Placeholder Banner Image

Tax Preparer Sentenced To 10 Years For Fraud

June 12, 2012


Miguel Vazquez, 45, a native of Puerto Rico and resident of Philadelphia, was sentenced yesterday to 10 years in prison for tax fraud. He was ordered to surrender on July 26, 2012. Vazquez worked as an income tax preparer first for another company, and then created his own tax preparation business called Credit Connections. He prepared, or assisted in the preparation of, 1,654 fraudulent federal income tax returns, for the tax years 2007 through 2009, resulting in the payment of $7,456,470 in refunds, and lied on his own tax returns, failing to pay more than $250,000 in taxes on his illegally gained income. Some of the taxpayers received a portion of the refunds; Vazquez and his runners shared in the refunds as well.

Vazquez employed four recruiters who brought him local clients, as well as the names and social security numbers of their friends and family who lived in Puerto Rico. Vazquez prepared returns for his clients and their friends and family, using fraudulent addresses on many of the returns. Each return contained the false claim that the filer was a business owner, included a Schedule C, and applied for and received a refund based upon an Earned Income Tax Credit, to which the filer was not entitled. Vazquez also provided names and social security numbers to another tax preparer who used the information to prepare false returns and then shared the illicit refunds with Vazquez.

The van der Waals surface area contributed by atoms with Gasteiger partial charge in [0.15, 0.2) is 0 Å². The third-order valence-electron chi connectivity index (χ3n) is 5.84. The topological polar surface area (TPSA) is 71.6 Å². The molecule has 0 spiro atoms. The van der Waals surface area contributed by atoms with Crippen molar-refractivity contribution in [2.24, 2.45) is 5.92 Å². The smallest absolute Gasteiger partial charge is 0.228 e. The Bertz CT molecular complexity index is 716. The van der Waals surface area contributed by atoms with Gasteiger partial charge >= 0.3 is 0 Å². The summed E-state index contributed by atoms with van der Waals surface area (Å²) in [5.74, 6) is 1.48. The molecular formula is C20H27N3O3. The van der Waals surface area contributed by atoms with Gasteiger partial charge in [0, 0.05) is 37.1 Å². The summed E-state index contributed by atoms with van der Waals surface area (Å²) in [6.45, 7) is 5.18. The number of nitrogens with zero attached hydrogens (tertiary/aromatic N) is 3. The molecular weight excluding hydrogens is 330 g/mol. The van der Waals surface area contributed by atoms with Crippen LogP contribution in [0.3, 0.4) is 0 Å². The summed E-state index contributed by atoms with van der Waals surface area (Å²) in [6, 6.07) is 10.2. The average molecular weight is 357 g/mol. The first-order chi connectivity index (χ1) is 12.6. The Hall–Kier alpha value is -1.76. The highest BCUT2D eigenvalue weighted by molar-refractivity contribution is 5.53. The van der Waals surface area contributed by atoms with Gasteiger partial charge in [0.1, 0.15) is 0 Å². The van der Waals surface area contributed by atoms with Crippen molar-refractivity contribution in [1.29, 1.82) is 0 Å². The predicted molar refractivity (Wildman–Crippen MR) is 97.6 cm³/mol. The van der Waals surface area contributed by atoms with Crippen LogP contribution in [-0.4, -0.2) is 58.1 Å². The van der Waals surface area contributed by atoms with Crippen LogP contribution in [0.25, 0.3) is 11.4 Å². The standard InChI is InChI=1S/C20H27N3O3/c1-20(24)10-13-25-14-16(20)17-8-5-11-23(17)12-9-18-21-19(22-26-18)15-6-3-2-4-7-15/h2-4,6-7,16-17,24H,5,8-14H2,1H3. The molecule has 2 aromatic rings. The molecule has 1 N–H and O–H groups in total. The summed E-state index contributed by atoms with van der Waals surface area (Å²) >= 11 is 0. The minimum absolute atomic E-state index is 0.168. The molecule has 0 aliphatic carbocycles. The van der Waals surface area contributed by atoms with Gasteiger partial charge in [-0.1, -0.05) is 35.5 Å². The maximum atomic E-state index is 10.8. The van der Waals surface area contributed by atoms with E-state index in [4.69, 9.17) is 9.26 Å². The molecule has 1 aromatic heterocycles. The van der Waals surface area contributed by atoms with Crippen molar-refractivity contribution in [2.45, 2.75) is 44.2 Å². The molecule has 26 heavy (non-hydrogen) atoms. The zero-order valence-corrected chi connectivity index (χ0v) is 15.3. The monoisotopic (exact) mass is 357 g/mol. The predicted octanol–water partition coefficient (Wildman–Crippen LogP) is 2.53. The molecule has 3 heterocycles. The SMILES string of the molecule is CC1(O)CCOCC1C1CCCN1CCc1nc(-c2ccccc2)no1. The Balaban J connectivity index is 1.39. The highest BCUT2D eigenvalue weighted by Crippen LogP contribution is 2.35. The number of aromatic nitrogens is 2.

In his personal tax returns, Vazquez falsely and willfully reported an adjusted gross income of $12,500 for tax year 2008 and $15,500 in 2009, which he claimed was generated from Schedule C gross receipts. He knew these claims were false, because he netted approximately $500,000 in income during each of those years. Vazquez used his illegally obtained gains to buy homes and cars.

Vazquez pleaded guilty in February to 52 counts of aiding or assisting in the presentation of false income tax returns, two counts of filing false federal income tax returns, and aiding and abetting. In addition to the prison term, U.S. District Court Judge James Knoll Gardner ordered Vazquez to pay restitution to the IRS in the amount of $1.6 million and a special assessment of $5,400.

The case was investigated by the Internal Revenue Service Criminal Investigations Division and was prosecuted by Assistant United States Attorney Arlene Fisk.

Suite 1250, 615 Chestnut Street, Philadelphia, PA 19106
PATTY HARTMAN, Media Contact, 215-861-8525


Return to Top

[an error occurred while processing this directive]
[an error occurred while processing this directive]